In a rapidly changing world of work, strong leadership, exhibited through empathy and effective communication, can be a game-changer. Today’s leaders can find both personal and professional success, says talent agent and career advisor Steve Herz, by consistently communicating with three principles: authority, warmth and energy. Herz, author of “Don’t Take YES for an Answer” spoke with HRE about how HR and business leaders can confront the challenges posed by the coronavirus pandemic and come out stronger on the other side.
HRE: How different should leadership look today than it did six months ago?
Herz: Leaders should seize upon the rawness that has been exposed through the pandemic. Working from home has humanized all of us, and it’s been an opportunity to connect with people in an authentic way. Leaders who expose their true selves in a constructively vulnerable way will garner more respect and true dedication. As I discuss in my book, increasing your warmth doesn’t make you weak—it can actually also increase your authority. Many of us have had no choice but to show our true selves (including our screaming kids, dogs, etc.) in a way that has made us rip off the veneer of perfection. The best leaders will understand the world has changed—likely permanently—and bring a greater sense of understanding and compassion to find common ground with their customers and colleagues.
Of course, great leaders should also get in front of the changes wrought by COVID-19, namely the idea of working remotely. Twitter was the first to recognize this and others have followed suit. This will give some a competitive advantage in the marketplace and help companies and attract and retain their best people. And that’s an underrated aspect of great leadership – the ability to attract and retain top talent.
HRE: How can the three principles you focus on in your book—authority, warmth and energy—be adapted for leading remote workforces?
Herz: My principles of AWE—authority, warmth and energy—were always intended to be implemented across different mediums: in-person, phone and now Zoom. If you’re leading remotely and communicating via video, be overly aware of your voice and make sure you’re speaking without filler words. Try to make virtual eye contact with the people you’re talking to, and make sure you’re keeping people interested and alert by stopping more frequently and asking for feedback—even if it’s a quick thumbs up or down. If you’re on a video call with 10 or more people, it’s challenging to keep everyone engaged, especially since asking questions can be cumbersome. So, the more you involve others with that quick feedback, the more they will feel part of your process. Carefully listen and read their cues to see if you need to amp up your energy or stop and take a long pause. And, whenever possible, schedule as much one-on-one or small group time over video. During that time, ask personal questions and check in on your staff and let them know you care about them and are interested in their wellbeing and the personal challenges they’re facing. And if appropriate, share your own personal challenges—hopefully in a positive way. It’s important to be inspirational in this time when possible.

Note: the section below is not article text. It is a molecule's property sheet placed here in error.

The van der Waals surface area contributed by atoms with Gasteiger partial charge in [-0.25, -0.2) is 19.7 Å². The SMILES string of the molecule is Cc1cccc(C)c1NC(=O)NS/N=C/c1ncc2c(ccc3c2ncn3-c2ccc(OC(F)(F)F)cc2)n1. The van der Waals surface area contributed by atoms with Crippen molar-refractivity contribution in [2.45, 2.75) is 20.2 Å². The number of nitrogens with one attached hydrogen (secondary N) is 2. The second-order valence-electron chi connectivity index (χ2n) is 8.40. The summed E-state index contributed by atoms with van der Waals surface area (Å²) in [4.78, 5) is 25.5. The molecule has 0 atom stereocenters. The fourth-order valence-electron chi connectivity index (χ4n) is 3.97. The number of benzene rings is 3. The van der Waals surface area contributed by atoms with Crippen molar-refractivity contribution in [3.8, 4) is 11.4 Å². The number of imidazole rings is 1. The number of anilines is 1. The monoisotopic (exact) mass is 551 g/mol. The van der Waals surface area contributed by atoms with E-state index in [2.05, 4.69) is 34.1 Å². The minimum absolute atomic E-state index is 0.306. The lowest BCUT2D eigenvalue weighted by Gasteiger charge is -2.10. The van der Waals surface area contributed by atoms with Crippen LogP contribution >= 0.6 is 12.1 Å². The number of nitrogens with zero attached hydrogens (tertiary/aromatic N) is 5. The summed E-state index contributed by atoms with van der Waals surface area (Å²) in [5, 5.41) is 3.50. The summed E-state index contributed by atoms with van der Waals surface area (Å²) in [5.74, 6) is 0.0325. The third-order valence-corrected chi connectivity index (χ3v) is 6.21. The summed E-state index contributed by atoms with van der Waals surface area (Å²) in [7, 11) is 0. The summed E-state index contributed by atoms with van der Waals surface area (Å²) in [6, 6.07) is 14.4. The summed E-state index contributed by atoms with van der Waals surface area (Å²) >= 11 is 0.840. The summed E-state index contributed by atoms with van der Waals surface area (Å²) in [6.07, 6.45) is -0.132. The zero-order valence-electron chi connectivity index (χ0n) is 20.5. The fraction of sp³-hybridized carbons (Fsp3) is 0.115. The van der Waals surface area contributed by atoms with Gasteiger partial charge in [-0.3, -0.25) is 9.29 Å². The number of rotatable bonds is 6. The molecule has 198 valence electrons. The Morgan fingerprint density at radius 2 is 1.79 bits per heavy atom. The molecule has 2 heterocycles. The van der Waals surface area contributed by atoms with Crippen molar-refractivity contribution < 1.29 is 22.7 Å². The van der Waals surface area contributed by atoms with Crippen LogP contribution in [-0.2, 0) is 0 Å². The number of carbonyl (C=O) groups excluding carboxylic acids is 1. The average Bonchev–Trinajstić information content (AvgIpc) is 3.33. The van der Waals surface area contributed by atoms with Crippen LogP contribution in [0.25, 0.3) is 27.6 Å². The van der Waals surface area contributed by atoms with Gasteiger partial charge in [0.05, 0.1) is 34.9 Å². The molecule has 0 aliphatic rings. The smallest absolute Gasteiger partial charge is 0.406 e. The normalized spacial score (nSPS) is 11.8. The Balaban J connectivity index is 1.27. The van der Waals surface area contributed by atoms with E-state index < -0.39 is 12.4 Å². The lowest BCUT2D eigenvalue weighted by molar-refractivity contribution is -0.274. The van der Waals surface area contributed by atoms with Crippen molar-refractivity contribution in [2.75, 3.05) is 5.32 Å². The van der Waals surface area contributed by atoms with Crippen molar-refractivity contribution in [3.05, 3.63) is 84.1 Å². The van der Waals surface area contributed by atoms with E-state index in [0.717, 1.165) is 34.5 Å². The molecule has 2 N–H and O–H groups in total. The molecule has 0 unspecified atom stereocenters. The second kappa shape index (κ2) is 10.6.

Herz: They can help foster a “don’t take yes” mentality so everyone not only welcomes feedback but demands it. I call this aggressive humility. It also helps if HR develops a tough love mentality with their employees, with the emphasis on love. A lot of people see HR as an extension of the general counsel/legal department just trying to protect the company. That is a defensive posture. Great companies play and think offense first. And when an HR department’s first and primary objective is to help retain and develop people, that’s a very collaborative mentality that serves to fuel the entire business. If people feel like you care about (love) them, then you can take a constructive approach. And when the CEO is open and eager for feedback with his reports, that mentality can take hold in an entire culture. It can create an incredibly positive, energizing mindset shift in a business. I’ve seen it happen; it’s a magical thing to observe.